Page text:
The “jumping jack man.” Photo courtesy of Will Ellis, Abandoned NYC.
In an undisclosed location within Brooklyn lies the Jumping Jack Power Plant. Little is known about this towering abandoned building, which has over time become dilapidated and is now covered in layers of rust and dirt. Will Ellis of Abandoned NYC ventured through the abandoned power plant and shared his findings.
The building’s first graffiti-ridden floor appears to have been a former chop shop, with a battered car now covered in spray paint residing there. This first floor also boasts many rickety staircases not suitable for climbing, but a rare passable staircase leads to the building’s main floor.
A corroded staircase. Photo courtesy of Will Ellis, Abandoned NYC.
Once you reach the main floor, the view opens up to a four-story gallery of machinery. The steel pipes and beams, after what is most likely to be a century’s worth of aging, have turned to various shades of orange. It is within this area of the building that Jumping Jack gets its name: a configuration of steel beams stretching the four stories of the gallery create what looks to be a figure doing a jumping jack. The actual purpose of the Jumping Jack man remains a mystery.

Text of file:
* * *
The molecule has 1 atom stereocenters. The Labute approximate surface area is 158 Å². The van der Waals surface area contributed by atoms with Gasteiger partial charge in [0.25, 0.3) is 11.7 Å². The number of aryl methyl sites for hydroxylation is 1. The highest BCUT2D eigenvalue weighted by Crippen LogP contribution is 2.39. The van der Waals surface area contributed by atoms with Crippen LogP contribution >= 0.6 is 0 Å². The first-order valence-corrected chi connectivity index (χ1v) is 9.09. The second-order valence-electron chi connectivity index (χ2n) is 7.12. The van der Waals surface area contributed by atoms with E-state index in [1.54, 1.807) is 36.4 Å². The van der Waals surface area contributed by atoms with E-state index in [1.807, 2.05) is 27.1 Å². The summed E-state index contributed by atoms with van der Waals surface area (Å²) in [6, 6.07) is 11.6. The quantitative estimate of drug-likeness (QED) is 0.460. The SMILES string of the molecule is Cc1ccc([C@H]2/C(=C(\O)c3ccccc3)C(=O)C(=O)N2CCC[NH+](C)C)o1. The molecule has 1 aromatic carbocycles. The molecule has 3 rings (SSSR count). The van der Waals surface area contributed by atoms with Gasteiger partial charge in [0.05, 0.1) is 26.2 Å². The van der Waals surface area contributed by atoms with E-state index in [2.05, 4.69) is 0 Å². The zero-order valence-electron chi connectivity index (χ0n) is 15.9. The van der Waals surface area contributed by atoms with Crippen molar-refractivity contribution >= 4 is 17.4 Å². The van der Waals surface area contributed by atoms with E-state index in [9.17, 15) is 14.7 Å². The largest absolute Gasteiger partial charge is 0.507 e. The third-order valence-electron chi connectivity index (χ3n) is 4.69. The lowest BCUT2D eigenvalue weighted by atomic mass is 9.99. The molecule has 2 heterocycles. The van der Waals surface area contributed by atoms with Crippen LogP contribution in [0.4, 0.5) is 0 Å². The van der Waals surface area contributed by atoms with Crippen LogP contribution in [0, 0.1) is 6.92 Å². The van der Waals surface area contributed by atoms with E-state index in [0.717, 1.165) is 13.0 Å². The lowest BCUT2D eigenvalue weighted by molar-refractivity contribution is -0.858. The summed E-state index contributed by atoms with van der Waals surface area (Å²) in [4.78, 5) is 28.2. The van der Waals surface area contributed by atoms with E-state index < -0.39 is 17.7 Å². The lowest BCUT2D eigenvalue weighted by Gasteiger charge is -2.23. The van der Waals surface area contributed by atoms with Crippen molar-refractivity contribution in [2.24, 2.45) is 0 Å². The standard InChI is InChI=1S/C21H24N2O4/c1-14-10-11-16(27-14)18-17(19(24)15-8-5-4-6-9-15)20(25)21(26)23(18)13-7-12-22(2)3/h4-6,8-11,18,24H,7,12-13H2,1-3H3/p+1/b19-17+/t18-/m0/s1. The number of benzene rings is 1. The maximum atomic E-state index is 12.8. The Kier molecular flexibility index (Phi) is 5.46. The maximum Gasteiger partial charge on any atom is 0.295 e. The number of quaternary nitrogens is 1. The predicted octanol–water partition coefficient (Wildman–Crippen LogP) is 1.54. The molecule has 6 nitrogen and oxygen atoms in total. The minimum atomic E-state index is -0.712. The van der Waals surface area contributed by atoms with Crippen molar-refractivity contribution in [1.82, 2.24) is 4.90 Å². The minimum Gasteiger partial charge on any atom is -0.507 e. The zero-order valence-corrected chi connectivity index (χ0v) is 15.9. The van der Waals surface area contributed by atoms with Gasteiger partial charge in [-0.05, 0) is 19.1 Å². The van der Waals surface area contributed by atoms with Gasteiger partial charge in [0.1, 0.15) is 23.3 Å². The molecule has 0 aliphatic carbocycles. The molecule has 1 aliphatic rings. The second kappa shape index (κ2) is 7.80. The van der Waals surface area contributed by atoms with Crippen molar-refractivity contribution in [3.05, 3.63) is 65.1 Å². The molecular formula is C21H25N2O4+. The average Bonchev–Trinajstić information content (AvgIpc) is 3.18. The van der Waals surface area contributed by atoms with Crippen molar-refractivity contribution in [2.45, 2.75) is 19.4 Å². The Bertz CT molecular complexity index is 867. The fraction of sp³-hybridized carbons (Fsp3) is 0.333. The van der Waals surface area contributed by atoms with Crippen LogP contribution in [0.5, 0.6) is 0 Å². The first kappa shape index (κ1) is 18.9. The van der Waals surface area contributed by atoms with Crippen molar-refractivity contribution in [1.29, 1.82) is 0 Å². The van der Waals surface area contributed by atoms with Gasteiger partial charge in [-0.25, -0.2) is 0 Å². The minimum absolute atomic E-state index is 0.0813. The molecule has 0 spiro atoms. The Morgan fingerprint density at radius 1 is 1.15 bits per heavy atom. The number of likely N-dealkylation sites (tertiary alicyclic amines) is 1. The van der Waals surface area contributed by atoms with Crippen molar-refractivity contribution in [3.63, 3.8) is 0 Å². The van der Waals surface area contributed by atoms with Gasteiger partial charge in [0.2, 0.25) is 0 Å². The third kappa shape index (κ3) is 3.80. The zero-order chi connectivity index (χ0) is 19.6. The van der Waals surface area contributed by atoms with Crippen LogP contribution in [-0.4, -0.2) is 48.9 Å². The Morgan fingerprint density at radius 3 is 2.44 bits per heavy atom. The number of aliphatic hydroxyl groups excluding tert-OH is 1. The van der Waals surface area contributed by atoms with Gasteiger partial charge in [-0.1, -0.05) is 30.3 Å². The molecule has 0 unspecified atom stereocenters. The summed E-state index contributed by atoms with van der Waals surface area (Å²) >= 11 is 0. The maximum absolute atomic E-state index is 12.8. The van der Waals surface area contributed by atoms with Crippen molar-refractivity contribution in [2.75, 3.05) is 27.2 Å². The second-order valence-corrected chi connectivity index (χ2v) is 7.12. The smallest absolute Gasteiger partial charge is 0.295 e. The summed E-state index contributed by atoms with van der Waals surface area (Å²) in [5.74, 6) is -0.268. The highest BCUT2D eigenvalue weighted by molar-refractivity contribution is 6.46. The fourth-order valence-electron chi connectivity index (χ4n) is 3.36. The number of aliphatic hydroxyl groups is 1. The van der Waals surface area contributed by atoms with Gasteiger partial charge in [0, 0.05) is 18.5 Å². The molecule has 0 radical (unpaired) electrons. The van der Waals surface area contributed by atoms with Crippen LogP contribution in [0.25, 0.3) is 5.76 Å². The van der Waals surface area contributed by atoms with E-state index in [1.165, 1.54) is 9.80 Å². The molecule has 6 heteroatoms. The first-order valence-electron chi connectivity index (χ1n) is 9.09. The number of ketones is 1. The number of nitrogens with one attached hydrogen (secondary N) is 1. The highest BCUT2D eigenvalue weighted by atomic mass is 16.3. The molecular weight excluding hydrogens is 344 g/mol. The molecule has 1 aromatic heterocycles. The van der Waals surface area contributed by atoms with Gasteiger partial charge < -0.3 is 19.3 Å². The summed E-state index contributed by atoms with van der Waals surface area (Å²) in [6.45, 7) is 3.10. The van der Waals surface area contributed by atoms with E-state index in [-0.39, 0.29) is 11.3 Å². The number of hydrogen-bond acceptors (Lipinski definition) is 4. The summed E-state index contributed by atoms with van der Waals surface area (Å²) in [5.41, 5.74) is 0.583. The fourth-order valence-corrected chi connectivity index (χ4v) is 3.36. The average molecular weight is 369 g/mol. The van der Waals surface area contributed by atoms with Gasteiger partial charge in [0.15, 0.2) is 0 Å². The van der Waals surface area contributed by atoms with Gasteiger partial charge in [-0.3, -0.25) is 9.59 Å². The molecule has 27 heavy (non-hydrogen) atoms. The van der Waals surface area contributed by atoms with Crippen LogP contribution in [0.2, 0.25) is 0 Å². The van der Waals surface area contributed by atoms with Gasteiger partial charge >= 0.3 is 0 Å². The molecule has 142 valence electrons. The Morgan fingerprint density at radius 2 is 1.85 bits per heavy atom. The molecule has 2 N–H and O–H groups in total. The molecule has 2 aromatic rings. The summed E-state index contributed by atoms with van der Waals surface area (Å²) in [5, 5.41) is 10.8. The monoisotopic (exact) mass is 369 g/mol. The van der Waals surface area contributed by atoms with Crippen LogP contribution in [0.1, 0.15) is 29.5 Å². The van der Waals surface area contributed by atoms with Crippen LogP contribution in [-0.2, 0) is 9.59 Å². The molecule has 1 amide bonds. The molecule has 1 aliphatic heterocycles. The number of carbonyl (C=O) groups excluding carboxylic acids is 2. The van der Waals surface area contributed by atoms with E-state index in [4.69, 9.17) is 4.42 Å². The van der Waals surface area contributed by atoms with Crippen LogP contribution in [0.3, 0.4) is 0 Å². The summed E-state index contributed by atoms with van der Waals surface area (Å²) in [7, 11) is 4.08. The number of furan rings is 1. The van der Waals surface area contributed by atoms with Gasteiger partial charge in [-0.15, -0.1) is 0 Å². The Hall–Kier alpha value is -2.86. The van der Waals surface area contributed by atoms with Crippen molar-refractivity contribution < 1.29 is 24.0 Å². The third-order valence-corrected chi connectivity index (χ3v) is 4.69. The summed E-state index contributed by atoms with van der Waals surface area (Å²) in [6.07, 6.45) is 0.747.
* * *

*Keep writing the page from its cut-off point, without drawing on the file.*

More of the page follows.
A flooded section of the lower level. Photo courtesy of Will Ellis, Abandoned NYC.
The heavy amount of graffiti found in this abandoned power plant proves that it is not so abandoned after all— the spot is actually a fairly popular destination for explorers looking for mysterious, abandoned places such as this.
Not quite an “empty shell.” Photo courtesy of Will Ellis, Abandoned NYC.
Very little information is known about the Jumping Jack Power Plant but, according to Ellis, paper records found inside the building indicate that the last time the power plant was in operation was in 1963. Ellis believes that the building was open to trespassers for a number of years before being sealed up in the ’80s or ’90s, preserving an image of a “grittier New York.”
A gutted car in the ground floor chop shop. Photo courtesy of Will Ellis, Abandoned NYC.
A boiler submerged in a 10-ft pile of coal. Photo courtesy of Will Ellis, Abandoned NYC.
While readers might be wondering where this abandoned spot is and how they can get there, the precise location of Brooklyn’s Jumping Jack Power Plant has kept a closely guarded secret by all those explorers who have been able to locate it. To head Will Ellis’ warning, “‘Undiscovered’ or not, this place is still pretty under the radar, and I’d like to keep it that way for now.”
Learn more from Will Ellis about the mysterious power plant here.